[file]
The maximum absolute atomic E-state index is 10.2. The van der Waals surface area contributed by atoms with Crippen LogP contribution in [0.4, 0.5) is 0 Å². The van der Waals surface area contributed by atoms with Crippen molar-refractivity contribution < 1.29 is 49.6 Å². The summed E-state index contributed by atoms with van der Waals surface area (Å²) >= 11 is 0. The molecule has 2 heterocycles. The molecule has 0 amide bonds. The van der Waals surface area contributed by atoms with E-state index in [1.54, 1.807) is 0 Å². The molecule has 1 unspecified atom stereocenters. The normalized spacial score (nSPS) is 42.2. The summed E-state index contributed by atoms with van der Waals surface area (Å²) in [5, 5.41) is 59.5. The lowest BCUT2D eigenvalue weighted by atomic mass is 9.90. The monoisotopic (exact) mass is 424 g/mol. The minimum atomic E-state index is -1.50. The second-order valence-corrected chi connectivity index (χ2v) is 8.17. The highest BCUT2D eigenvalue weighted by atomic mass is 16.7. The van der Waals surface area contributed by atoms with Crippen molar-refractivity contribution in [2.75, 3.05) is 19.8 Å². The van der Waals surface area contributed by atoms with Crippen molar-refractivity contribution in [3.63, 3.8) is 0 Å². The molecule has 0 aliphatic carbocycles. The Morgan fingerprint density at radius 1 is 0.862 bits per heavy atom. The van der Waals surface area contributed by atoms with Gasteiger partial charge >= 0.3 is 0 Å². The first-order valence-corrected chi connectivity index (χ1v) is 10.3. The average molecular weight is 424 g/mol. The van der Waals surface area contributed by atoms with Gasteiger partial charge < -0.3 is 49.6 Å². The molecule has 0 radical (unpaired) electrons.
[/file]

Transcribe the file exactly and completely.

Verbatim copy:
The maximum absolute atomic E-state index is 10.2. The van der Waals surface area contributed by atoms with Crippen LogP contribution in [0.4, 0.5) is 0 Å². The van der Waals surface area contributed by atoms with Crippen molar-refractivity contribution < 1.29 is 49.6 Å². The summed E-state index contributed by atoms with van der Waals surface area (Å²) >= 11 is 0. The molecule has 2 heterocycles. The molecule has 0 amide bonds. The van der Waals surface area contributed by atoms with E-state index in [1.54, 1.807) is 0 Å². The molecule has 1 unspecified atom stereocenters. The normalized spacial score (nSPS) is 42.2. The summed E-state index contributed by atoms with van der Waals surface area (Å²) in [5, 5.41) is 59.5. The lowest BCUT2D eigenvalue weighted by atomic mass is 9.90. The monoisotopic (exact) mass is 424 g/mol. The minimum atomic E-state index is -1.50. The second-order valence-corrected chi connectivity index (χ2v) is 8.17. The highest BCUT2D eigenvalue weighted by atomic mass is 16.7. The van der Waals surface area contributed by atoms with Crippen molar-refractivity contribution in [2.75, 3.05) is 19.8 Å². The van der Waals surface area contributed by atoms with Crippen molar-refractivity contribution in [3.63, 3.8) is 0 Å². The molecule has 0 aliphatic carbocycles. The Morgan fingerprint density at radius 1 is 0.862 bits per heavy atom. The van der Waals surface area contributed by atoms with Gasteiger partial charge >= 0.3 is 0 Å². The first-order valence-corrected chi connectivity index (χ1v) is 10.3. The average molecular weight is 424 g/mol. The van der Waals surface area contributed by atoms with Gasteiger partial charge < -0.3 is 49.6 Å². The molecule has 0 radical (unpaired) electrons.